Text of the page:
Xiaoyi, an AI-powered robot developed by Hefei City, China-based iFlyTek, recently became the first robot to pass China's medical licensing exam, according to a South China Morning Post report. The robot scored an impressive 456 on the exam, 96 points above the required marks, and it only took a fraction of the allotted exam time.
iFlyTek developed Xiaoyi, which means “little doctor," with Tsinghua University in Beijing. According to Chinese news reports, more than half of the exam questions are derived from patient cases, so the robot could not rely solely on memorization and searches. Instead, Xiaoyi had to be able to develop the capacity to reason. The researchers used the clinical and diagnostic knowledge of medical professionals to tweak the robot's algorithms.
After Xiaoyi passed the exam, iFlyTek, which specializes in speech intelligence and artificial intelligence, said it would expand its business into new areas, including education and medical care.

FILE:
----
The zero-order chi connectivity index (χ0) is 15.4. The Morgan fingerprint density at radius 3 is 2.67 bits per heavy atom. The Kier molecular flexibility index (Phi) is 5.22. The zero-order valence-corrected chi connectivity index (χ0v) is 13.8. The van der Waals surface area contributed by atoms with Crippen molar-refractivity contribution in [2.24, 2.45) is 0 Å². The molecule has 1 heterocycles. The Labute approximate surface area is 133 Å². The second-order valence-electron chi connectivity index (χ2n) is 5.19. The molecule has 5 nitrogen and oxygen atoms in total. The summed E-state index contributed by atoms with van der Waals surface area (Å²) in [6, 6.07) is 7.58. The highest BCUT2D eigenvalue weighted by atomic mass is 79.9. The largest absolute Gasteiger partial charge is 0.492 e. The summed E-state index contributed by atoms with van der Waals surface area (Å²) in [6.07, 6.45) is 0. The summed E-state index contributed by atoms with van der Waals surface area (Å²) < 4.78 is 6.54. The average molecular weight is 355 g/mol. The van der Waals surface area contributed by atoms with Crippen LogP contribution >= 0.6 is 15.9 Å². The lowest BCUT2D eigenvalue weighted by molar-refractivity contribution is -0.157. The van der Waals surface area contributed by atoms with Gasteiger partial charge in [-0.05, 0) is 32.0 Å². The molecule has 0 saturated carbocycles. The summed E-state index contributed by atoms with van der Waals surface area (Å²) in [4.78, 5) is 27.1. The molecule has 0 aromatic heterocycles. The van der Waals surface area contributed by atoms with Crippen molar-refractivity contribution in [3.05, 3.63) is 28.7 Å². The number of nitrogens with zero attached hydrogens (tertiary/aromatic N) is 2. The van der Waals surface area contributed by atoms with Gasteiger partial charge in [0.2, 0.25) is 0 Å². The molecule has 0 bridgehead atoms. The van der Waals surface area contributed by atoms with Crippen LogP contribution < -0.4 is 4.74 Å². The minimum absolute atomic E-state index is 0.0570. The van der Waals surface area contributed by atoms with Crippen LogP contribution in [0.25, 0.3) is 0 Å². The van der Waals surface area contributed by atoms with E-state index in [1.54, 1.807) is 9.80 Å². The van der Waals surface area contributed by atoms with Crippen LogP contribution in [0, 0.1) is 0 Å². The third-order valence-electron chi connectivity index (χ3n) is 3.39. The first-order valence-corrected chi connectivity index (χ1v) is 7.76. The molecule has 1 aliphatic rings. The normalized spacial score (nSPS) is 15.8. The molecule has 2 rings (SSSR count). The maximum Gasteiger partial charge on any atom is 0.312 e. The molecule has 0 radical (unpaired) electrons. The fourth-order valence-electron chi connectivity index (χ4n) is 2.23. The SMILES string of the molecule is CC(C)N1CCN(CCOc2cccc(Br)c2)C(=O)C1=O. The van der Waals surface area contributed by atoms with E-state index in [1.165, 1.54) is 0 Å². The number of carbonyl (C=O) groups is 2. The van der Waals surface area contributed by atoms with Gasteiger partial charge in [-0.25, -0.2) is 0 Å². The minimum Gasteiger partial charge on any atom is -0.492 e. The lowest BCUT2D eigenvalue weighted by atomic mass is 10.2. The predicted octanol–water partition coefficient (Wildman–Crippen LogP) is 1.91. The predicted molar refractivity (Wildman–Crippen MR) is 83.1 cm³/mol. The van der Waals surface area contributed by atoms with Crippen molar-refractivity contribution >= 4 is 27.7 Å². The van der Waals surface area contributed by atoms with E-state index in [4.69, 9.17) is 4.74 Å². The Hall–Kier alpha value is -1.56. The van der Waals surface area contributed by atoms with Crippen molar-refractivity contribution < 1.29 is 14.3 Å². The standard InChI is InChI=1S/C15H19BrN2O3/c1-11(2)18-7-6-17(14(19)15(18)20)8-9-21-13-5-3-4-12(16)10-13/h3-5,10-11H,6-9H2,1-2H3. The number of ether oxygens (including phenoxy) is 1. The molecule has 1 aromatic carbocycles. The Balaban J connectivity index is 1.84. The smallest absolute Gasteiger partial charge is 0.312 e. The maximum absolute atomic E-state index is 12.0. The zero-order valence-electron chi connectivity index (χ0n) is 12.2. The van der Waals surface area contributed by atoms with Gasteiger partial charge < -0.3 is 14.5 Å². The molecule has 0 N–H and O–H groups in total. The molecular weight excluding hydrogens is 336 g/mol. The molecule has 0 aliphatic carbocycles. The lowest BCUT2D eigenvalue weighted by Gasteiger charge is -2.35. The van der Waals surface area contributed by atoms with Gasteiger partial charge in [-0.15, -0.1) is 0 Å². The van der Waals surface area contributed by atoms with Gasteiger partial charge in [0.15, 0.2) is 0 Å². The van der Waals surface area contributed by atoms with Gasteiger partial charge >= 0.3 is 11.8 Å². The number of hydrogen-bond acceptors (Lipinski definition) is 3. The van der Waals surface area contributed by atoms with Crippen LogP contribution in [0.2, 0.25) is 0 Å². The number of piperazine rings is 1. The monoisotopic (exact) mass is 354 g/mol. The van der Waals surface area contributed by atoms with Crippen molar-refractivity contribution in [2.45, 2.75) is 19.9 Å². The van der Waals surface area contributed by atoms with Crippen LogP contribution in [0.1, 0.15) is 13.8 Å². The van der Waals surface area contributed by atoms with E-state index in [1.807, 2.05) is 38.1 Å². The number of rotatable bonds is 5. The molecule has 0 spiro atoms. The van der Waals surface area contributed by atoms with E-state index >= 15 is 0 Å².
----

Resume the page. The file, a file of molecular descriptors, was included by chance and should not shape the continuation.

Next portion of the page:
Still, the more advanced AI technology becomes, the more some people fear such progress. But in a conversation with MD+DI sister publication Design News earlier this year, Apple Co-Founder Steve Wozniak tried to put some of those concerns to rest.
"There's sort of a fear with artificial intelligence that machines could become so intelligent and versatile that they could totally replace a person so there wouldn't be other jobs to go to, but that is so far off it's an unrealistic fear at this stage," Wozniak said. "It would take decades and decades."
Even machines like IBM's Watson, for example, have been programmed in its approach to cognitive computing.
"For 200 years, we've had machines that can make clothing better than a human," Wozniak pointed out. "It seems like they are thinking better and faster than us, but we told them what to think about, what to work on, what to learn and the method to learn it by, and then it learned very well."